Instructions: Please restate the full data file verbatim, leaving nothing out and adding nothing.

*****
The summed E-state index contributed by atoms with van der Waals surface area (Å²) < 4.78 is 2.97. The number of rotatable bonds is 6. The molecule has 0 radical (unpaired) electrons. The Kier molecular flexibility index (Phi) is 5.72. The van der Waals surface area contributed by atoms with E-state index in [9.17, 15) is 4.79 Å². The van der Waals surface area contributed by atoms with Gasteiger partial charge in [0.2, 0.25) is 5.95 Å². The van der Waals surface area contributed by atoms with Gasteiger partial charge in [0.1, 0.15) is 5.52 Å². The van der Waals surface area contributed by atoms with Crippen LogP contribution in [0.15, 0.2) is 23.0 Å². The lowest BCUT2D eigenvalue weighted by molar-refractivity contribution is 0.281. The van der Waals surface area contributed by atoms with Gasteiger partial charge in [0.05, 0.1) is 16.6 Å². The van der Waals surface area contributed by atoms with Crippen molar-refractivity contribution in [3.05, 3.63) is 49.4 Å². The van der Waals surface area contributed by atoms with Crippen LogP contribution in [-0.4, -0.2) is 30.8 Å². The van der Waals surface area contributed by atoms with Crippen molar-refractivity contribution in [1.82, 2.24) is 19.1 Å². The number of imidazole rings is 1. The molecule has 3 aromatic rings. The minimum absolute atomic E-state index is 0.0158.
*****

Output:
The summed E-state index contributed by atoms with van der Waals surface area (Å²) < 4.78 is 2.97. The number of rotatable bonds is 6. The molecule has 0 radical (unpaired) electrons. The Kier molecular flexibility index (Phi) is 5.72. The van der Waals surface area contributed by atoms with E-state index in [9.17, 15) is 4.79 Å². The van der Waals surface area contributed by atoms with Gasteiger partial charge in [0.2, 0.25) is 5.95 Å². The van der Waals surface area contributed by atoms with Gasteiger partial charge in [0.1, 0.15) is 5.52 Å². The van der Waals surface area contributed by atoms with Crippen LogP contribution in [0.15, 0.2) is 23.0 Å². The lowest BCUT2D eigenvalue weighted by molar-refractivity contribution is 0.281. The van der Waals surface area contributed by atoms with Gasteiger partial charge in [0.05, 0.1) is 16.6 Å². The van der Waals surface area contributed by atoms with Crippen molar-refractivity contribution in [3.05, 3.63) is 49.4 Å². The van der Waals surface area contributed by atoms with Crippen LogP contribution in [-0.4, -0.2) is 30.8 Å². The van der Waals surface area contributed by atoms with Crippen molar-refractivity contribution in [1.82, 2.24) is 19.1 Å². The number of imidazole rings is 1. The molecule has 3 aromatic rings. The minimum absolute atomic E-state index is 0.0158.